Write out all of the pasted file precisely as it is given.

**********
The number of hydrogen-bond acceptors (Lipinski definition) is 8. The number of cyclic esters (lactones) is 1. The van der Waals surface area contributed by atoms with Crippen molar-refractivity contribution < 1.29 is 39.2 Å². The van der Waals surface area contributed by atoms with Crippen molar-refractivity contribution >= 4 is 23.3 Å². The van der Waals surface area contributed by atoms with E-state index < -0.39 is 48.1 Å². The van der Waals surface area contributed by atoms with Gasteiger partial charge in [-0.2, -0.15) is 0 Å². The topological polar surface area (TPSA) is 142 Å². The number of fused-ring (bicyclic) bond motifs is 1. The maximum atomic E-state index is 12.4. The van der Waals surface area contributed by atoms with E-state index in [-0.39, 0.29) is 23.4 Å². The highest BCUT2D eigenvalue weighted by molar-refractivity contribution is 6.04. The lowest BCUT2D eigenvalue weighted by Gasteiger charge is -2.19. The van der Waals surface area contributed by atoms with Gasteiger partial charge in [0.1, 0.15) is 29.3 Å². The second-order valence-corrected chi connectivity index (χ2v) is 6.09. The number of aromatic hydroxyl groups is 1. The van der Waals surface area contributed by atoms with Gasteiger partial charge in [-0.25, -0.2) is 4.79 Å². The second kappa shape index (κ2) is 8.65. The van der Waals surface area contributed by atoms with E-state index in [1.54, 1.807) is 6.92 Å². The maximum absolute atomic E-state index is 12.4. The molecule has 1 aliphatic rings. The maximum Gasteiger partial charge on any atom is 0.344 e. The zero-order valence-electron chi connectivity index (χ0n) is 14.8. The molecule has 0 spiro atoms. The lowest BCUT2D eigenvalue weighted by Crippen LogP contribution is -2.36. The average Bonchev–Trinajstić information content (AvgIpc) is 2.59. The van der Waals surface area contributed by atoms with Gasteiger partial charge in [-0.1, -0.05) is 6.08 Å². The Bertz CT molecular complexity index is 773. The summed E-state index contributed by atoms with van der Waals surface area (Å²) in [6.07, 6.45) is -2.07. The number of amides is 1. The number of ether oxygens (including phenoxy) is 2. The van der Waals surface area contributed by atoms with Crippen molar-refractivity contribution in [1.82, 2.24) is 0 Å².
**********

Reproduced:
The number of hydrogen-bond acceptors (Lipinski definition) is 8. The number of cyclic esters (lactones) is 1. The van der Waals surface area contributed by atoms with Crippen molar-refractivity contribution < 1.29 is 39.2 Å². The van der Waals surface area contributed by atoms with Crippen molar-refractivity contribution >= 4 is 23.3 Å². The van der Waals surface area contributed by atoms with E-state index < -0.39 is 48.1 Å². The van der Waals surface area contributed by atoms with Gasteiger partial charge in [-0.2, -0.15) is 0 Å². The topological polar surface area (TPSA) is 142 Å². The number of fused-ring (bicyclic) bond motifs is 1. The maximum atomic E-state index is 12.4. The van der Waals surface area contributed by atoms with E-state index in [-0.39, 0.29) is 23.4 Å². The highest BCUT2D eigenvalue weighted by molar-refractivity contribution is 6.04. The lowest BCUT2D eigenvalue weighted by Gasteiger charge is -2.19. The van der Waals surface area contributed by atoms with Gasteiger partial charge in [0.1, 0.15) is 29.3 Å². The second-order valence-corrected chi connectivity index (χ2v) is 6.09. The number of aromatic hydroxyl groups is 1. The van der Waals surface area contributed by atoms with Gasteiger partial charge in [-0.25, -0.2) is 4.79 Å². The second kappa shape index (κ2) is 8.65. The van der Waals surface area contributed by atoms with E-state index in [1.54, 1.807) is 6.92 Å². The maximum absolute atomic E-state index is 12.4. The molecule has 1 aliphatic rings. The maximum Gasteiger partial charge on any atom is 0.344 e. The zero-order valence-electron chi connectivity index (χ0n) is 14.8. The molecule has 0 spiro atoms. The lowest BCUT2D eigenvalue weighted by Crippen LogP contribution is -2.36. The average Bonchev–Trinajstić information content (AvgIpc) is 2.59. The van der Waals surface area contributed by atoms with Gasteiger partial charge in [-0.1, -0.05) is 6.08 Å². The Bertz CT molecular complexity index is 773. The summed E-state index contributed by atoms with van der Waals surface area (Å²) in [6.07, 6.45) is -2.07. The number of amides is 1. The number of ether oxygens (including phenoxy) is 2. The van der Waals surface area contributed by atoms with Crippen molar-refractivity contribution in [1.82, 2.24) is 0 Å².